Burnley fans gather for funeral of 'greatest ever' player
Burnley fans lined the streets to pay their last respects to a man commonly described as the club's "greatest ever player".
The funeral of Jimmy McIlroy was held at Burnley's Turf Moor stadium after his cortege passed through the town.
He played 497 games for the Clarets between 1950 and 1962, winning the old First Division title in 1960.
Burnley manager Sean Dyche and former teammates attended the funeral alongside McIlroy's family on Friday.
He died earlier this month aged 86 after a long battle with illness.
McIlroy also made 55 appearances for Northern Ireland, between 1951 and 1965, scoring 10 goals and helping the national side reach the World Cup quarter-finals in 1958.
Up to 3,000 fans, many wearing Burnley shirts and scarves, lined Harry Potts Way and broke into respectful applause as the hearse containing his coffin approached the ground.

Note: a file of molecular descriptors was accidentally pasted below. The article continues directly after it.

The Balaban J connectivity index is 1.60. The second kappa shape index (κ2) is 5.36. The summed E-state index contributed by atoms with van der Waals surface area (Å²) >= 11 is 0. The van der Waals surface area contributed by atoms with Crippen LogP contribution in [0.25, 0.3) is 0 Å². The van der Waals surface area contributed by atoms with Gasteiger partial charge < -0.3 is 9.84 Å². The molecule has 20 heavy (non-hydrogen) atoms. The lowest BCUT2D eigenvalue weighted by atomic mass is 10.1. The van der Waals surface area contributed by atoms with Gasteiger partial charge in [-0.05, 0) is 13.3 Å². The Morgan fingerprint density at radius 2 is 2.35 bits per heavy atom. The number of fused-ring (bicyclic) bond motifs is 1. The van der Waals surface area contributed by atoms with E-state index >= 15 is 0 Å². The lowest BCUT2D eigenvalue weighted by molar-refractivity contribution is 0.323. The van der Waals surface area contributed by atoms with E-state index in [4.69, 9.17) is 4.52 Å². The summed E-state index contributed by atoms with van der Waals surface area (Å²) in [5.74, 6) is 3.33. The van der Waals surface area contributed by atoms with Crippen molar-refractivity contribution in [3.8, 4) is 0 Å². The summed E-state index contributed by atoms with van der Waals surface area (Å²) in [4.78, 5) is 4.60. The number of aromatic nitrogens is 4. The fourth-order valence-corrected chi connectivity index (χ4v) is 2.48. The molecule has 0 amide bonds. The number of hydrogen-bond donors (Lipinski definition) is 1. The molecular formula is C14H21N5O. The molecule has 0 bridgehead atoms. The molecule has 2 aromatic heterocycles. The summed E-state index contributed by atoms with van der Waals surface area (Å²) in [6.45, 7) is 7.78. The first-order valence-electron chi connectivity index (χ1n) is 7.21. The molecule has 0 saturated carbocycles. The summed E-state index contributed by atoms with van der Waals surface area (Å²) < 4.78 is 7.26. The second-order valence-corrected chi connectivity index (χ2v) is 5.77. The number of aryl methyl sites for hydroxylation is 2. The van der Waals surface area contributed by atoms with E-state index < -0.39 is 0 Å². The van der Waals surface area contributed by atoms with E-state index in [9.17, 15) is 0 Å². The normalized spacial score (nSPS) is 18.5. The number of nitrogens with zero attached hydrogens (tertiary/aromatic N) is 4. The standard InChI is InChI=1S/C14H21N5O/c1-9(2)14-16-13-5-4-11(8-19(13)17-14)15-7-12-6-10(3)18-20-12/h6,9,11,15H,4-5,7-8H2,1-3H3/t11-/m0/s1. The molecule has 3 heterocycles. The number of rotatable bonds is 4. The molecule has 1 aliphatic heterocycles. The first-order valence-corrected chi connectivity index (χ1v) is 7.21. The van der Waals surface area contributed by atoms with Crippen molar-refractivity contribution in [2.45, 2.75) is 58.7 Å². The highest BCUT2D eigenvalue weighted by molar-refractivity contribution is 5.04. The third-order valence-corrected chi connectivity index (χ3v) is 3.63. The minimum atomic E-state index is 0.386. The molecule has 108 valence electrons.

More than 150 mourners attended the funeral in the James Hargreaves Stand, including daughter Anne, son Paul and three granddaughters.
Football figures who attended to pay their respects included former Aston Villa and Manchester United manager Tommy Docherty and ex-Manchester City player Mike Summerbee.
The club was represented by former chairman Barry Kilby and Stan Ternent, who managed Burnley between 1998 and 2004.
A eulogy was read by family friend Peter Salmon, a former BBC director, who paid tribute to a "remarkable man" and "genuine, funny and humble human being".
Mr Salmon described how Northern Ireland-born McIlroy had remained in Burnley after the end of his playing career until his death.
He said he had an amazing "feeling of pride" for the town, where he opened a gentleman's outfitters and worked as a journalist for the Burnley Express.
The service was followed by a private burial at Burnley Cemetery.
After leaving Burnley in 1962, McIlroy made 116 league appearances for Stoke before moving to Oldham.
He retired from playing in 1967.